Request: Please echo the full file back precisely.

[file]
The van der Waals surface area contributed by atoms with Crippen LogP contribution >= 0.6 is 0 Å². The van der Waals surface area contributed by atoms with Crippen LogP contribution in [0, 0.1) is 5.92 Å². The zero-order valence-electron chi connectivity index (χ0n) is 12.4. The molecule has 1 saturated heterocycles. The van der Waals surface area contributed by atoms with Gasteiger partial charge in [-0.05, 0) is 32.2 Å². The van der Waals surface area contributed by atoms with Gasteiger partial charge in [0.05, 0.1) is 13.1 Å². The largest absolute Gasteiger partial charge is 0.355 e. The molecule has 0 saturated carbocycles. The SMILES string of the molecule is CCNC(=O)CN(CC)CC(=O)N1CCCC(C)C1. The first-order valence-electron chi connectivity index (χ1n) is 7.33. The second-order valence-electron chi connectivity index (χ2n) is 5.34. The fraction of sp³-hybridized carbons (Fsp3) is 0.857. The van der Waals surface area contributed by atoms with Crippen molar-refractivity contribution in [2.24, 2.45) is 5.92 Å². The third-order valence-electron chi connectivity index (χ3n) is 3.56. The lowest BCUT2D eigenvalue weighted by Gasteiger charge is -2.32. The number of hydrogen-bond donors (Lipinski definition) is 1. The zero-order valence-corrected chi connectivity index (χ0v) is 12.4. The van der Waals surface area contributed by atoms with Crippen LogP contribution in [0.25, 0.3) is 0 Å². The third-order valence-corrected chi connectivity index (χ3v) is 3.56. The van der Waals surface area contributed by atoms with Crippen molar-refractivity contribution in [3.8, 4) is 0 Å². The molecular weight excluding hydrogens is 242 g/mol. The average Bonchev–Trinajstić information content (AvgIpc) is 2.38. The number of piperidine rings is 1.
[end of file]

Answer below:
The van der Waals surface area contributed by atoms with Crippen LogP contribution >= 0.6 is 0 Å². The van der Waals surface area contributed by atoms with Crippen LogP contribution in [0, 0.1) is 5.92 Å². The zero-order valence-electron chi connectivity index (χ0n) is 12.4. The molecule has 1 saturated heterocycles. The van der Waals surface area contributed by atoms with Gasteiger partial charge in [-0.05, 0) is 32.2 Å². The van der Waals surface area contributed by atoms with Gasteiger partial charge in [0.05, 0.1) is 13.1 Å². The largest absolute Gasteiger partial charge is 0.355 e. The molecule has 0 saturated carbocycles. The SMILES string of the molecule is CCNC(=O)CN(CC)CC(=O)N1CCCC(C)C1. The first-order valence-electron chi connectivity index (χ1n) is 7.33. The second-order valence-electron chi connectivity index (χ2n) is 5.34. The fraction of sp³-hybridized carbons (Fsp3) is 0.857. The van der Waals surface area contributed by atoms with Crippen molar-refractivity contribution in [2.24, 2.45) is 5.92 Å². The third-order valence-electron chi connectivity index (χ3n) is 3.56. The lowest BCUT2D eigenvalue weighted by Gasteiger charge is -2.32. The number of hydrogen-bond donors (Lipinski definition) is 1. The zero-order valence-corrected chi connectivity index (χ0v) is 12.4. The van der Waals surface area contributed by atoms with Crippen LogP contribution in [0.25, 0.3) is 0 Å². The third-order valence-corrected chi connectivity index (χ3v) is 3.56. The van der Waals surface area contributed by atoms with Crippen molar-refractivity contribution in [3.8, 4) is 0 Å². The molecular weight excluding hydrogens is 242 g/mol. The average Bonchev–Trinajstić information content (AvgIpc) is 2.38. The number of piperidine rings is 1.